It's been documented ad nauseam, but you can't deny that
millennials are changing what it means to be a parent. Whether it's openly identifying as a feminist (regardless of gender) and using feminism to combat aging and unnecessary gender roles, or it's using social media to openly and honestly communicate with fellow parents, millennials have successfully redefined parenthood for better or for worse.
One of the ways they've made parenthood undeniably better?
Millennials are raising arguably the most sex positive generation ever. The "sex talk" isn't considered a taboo, scary and dodge-worthy conversation with kids because millennial parents are more than happy to talk about sex, consent, and the responsibilities that come with safe sex. We're well aware that the only way to combat sexual violence, the spread of sexually transmitted infections and diseases, and ensure that the next generation grows up in a body-positive, inclusive environment, is to treat sex the way it should be treated: like a normal, natural and wonderful part of being a human being. Sex is how we enjoy our lives, and connect with those around us. Sex is nothing to be ashamed or embarrassed of, and no one knows this (or is willing to teach this to others) like millennials.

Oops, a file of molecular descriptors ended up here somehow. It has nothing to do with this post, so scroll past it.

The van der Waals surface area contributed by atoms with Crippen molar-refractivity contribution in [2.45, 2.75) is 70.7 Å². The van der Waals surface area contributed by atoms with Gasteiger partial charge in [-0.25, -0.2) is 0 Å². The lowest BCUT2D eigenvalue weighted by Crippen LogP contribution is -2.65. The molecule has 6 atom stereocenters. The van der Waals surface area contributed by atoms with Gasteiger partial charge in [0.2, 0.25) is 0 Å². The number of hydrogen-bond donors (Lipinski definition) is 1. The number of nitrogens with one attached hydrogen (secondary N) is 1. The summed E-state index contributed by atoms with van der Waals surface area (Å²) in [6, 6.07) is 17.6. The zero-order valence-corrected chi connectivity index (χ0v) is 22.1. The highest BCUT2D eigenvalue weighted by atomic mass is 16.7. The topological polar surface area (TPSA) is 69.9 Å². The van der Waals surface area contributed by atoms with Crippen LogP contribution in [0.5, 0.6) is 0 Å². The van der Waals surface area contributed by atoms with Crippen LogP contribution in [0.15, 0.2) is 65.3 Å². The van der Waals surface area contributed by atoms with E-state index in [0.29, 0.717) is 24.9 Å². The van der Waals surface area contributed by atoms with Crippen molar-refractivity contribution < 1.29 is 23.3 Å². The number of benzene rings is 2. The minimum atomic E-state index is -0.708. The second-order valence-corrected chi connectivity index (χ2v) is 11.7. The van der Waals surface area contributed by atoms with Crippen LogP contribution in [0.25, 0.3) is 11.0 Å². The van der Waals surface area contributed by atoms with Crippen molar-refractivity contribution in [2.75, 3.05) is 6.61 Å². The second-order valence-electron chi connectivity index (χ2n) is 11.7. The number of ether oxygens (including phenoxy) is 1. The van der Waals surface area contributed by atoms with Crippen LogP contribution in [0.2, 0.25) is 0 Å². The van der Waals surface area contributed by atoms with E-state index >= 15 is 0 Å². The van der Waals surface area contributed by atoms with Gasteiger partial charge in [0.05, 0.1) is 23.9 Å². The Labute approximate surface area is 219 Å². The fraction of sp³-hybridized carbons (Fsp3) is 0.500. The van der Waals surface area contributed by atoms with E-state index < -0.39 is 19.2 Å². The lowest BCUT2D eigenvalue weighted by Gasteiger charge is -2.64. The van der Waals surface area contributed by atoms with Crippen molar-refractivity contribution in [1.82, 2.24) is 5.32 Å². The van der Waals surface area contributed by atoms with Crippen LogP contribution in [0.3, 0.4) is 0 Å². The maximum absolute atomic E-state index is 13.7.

So, with that in mind, here are 10
reasons why millennials are raising the most sex positive generation ever. So, you know, we can stop with all that "millennials are lazy and awful and just the worst" talk now, right? We're Not Ashamed Of Sex
Unlike previous generations predominantly ruled by religions that emphatically taught that sex before marriage was (and still is) a sin, millennials don't feel ashamed of their sex lives, sexual feelings or sexual orientations. We see safe, consensual sex as a normal, healthy, natural and absolutely fantastic part of life, so we make no apologies for our urges, or how we choose to safely and consensually act on them. Sex doesn't make us "less than" or somehow diminishes our worth, nor is it something to apologize for (to any god or, most importantly, any person).
We're Body Positive